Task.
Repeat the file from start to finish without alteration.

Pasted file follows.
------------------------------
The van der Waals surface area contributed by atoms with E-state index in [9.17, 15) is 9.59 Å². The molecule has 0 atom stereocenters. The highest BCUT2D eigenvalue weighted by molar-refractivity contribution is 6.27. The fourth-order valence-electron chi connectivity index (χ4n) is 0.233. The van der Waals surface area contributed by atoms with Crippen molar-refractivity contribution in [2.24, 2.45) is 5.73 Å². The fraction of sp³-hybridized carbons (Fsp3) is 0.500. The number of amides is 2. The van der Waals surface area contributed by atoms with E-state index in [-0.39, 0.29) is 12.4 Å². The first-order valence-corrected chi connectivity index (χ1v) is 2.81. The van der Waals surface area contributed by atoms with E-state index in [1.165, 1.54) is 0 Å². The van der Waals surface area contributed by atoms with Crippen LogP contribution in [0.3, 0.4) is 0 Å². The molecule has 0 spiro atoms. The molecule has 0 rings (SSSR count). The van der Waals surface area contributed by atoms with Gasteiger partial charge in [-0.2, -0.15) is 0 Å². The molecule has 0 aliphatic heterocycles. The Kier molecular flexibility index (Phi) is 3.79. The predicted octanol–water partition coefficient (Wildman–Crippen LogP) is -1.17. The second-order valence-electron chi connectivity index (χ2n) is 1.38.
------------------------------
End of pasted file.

The van der Waals surface area contributed by atoms with E-state index in [9.17, 15) is 9.59 Å². The molecule has 0 atom stereocenters. The highest BCUT2D eigenvalue weighted by molar-refractivity contribution is 6.27. The fourth-order valence-electron chi connectivity index (χ4n) is 0.233. The van der Waals surface area contributed by atoms with Crippen molar-refractivity contribution in [2.24, 2.45) is 5.73 Å². The fraction of sp³-hybridized carbons (Fsp3) is 0.500. The number of amides is 2. The van der Waals surface area contributed by atoms with E-state index in [-0.39, 0.29) is 12.4 Å². The first-order valence-corrected chi connectivity index (χ1v) is 2.81. The van der Waals surface area contributed by atoms with E-state index in [1.165, 1.54) is 0 Å². The van der Waals surface area contributed by atoms with Crippen LogP contribution in [0.3, 0.4) is 0 Å². The molecule has 0 spiro atoms. The molecule has 0 rings (SSSR count). The van der Waals surface area contributed by atoms with Gasteiger partial charge in [-0.2, -0.15) is 0 Å². The molecule has 0 aliphatic heterocycles. The Kier molecular flexibility index (Phi) is 3.79. The predicted octanol–water partition coefficient (Wildman–Crippen LogP) is -1.17. The second-order valence-electron chi connectivity index (χ2n) is 1.38.